CHATTANOOGA, Tenn. (May 4, 2018) – The U.S. Coast Guard’s incoming assistant commandant toured Chickamauga Lock today to see where physical expansion of concrete causes structural deficiencies, and observe how ongoing excavation of the riverbed is making way for construction of a new navigation lock to improve access to the upper reaches of the Tennessee River Basin.
Vice Adm. Charles Ray, deputy commandant for Operations, began the day as reviewing officer for the Armed Forces Day Parade in downtown Chattanooga, which highlighted the U.S. Coast Guard. After saluting the area’s vets, he met with U.S. Army Corps of Engineers Nashville District and Tennessee Valley Authority officials at the lock, which is located at Tennessee River mile 471.
“I took this opportunity to meet with the Corps of Engineers because the movement of commerce is a really important mission for the Coast Guard,” Ray said.
The Chickamauga Lock Replacement Project is the fourth highest priority inland navigation project in the Corps of Engineers. The Nashville District is constructing the new 110-foot by 600-foot lock to replace the existing 60-foot by 360-foot lock, which is owned by TVA, but operated and maintained by the Corps of Engineers. The existing lock is experiencing concrete growth caused by a reaction between the alkali in the cement and the aggregate. Even with significant maintenance efforts, this expansion threatens the lock’s structural integrity and limits its lifespan.
Tommy Long, Nashville District’s resident engineer for the project, accompanied the admiral to a vantage point on the dam to show him where the Corps of Engineers is blasting daily to remove 100,000 cubic yards of rock from the riverbed. There have been about 130 blasts so far with about a third of the excavation work completed.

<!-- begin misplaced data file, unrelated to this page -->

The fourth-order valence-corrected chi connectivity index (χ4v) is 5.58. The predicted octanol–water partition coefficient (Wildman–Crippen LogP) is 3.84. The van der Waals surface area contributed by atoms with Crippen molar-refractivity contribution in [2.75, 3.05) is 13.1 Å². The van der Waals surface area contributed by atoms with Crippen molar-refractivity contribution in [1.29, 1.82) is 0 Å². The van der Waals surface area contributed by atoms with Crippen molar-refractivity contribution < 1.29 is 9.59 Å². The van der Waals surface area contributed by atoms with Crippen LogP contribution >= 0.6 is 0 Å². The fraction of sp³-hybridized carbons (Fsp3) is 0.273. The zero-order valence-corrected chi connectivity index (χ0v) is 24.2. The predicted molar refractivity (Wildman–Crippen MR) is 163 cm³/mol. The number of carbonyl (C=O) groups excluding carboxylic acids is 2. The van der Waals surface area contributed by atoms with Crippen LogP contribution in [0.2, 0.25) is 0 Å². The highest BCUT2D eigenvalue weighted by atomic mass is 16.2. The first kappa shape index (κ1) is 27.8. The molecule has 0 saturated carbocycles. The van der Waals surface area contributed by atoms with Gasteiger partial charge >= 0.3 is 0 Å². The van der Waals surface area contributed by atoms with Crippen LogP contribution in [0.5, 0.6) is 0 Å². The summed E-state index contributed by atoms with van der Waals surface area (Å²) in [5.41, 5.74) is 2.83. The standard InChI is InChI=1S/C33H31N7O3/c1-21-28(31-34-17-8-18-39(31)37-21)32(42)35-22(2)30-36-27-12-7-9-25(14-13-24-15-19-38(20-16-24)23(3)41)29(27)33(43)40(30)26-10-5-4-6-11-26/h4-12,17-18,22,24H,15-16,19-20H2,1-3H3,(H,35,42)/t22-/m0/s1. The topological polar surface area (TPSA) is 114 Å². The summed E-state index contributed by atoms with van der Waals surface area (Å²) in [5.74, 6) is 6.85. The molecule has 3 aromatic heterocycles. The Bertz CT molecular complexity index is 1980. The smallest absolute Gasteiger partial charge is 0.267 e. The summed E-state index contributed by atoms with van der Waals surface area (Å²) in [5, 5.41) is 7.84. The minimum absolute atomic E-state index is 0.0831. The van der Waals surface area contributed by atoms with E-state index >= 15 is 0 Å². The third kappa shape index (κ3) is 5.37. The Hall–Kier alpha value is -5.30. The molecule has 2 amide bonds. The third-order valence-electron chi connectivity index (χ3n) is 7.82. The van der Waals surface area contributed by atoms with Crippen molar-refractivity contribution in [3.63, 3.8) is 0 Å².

“I updated the admiral on past construction and ongoing excavation work, and talked about the cooperation we had with the Coast Guard years ago with the coffer dam,” Long said. “We also discussed the funding issues that have slowed down construction in previous years, and recent efforts to get the project on track with a good path forward.”
Approximately one million tons of commodities lock through the existing lock annually, but the long term forecast for the larger replacement lock is upwards of four million tons per year. Once completed, the new lock will improve locking efficiency and is estimated to generate $48.3 million in average annual benefits to the nation.
The existing lock passes only one barge per lockage, but the new lock will be capable of passing nine barges per lockage, resulting in an 80 percent reduction in commercial transit times. About 3,000 recreational vessels also pass through annually, the most of any lock on the Tennessee River.
There are 318 miles of navigable waterway upstream of Chickamauga Lock used to transport materials to and from industries, TVA facilities and the Department of Energy at Oak Ridge. The concrete aggregate problem could eventually result in the closure of the existing lock, which would land lock the upper reaches of the waterway if the new lock is not yet completed.
Lockmaster Cory Richardson said the admiral seemed interested in the concrete growth, the monitoring systems for the old lock, and the process of blasting out the bedrock for the new lock.
“I showed him the concrete cracking on the old lock, the inverted pendulum system we use to monitor lock wall movement, and the lower lock gates,” Richardson said.
The admiral said the Coast Guard’s partnership with the Corps of Engineers is important and visits like this help him understand the project and how it affects navigation, so he can advocate if necessary.
Lt. Col. Cullen Jones, Nashville District commander, said he talked with the admiral about the critical nature of the lock replacement and necessity to replace it as quickly as possible considering how it will speed navigation, improve economic development opportunities, and enhance national security along the Tennessee River.
“Across the entire Great Lakes and Ohio River Division, the partnership we have with the Coast Guard on the water and providing them critical engineering services continues to grow and is strengthened by leader engagements such as this visit,” Jones said.
Jones added that he really valued the interaction with Admiral Ray given how the district and Coast Guard routinely coordinate to improve emergency readiness in the Cumberland and Tennessee River Basins.
(The public can obtain news, updates and information from the U.S. Army Corps of Engineers Nashville District on the district’s website at http://www.lrn.usace.army.mil/, on Facebook at http://www.facebook.com/nashvillecorps or http://www.facebook.com/chickamaugalock, and on Twitter at http://www.twitter.com/nashvillecorps.)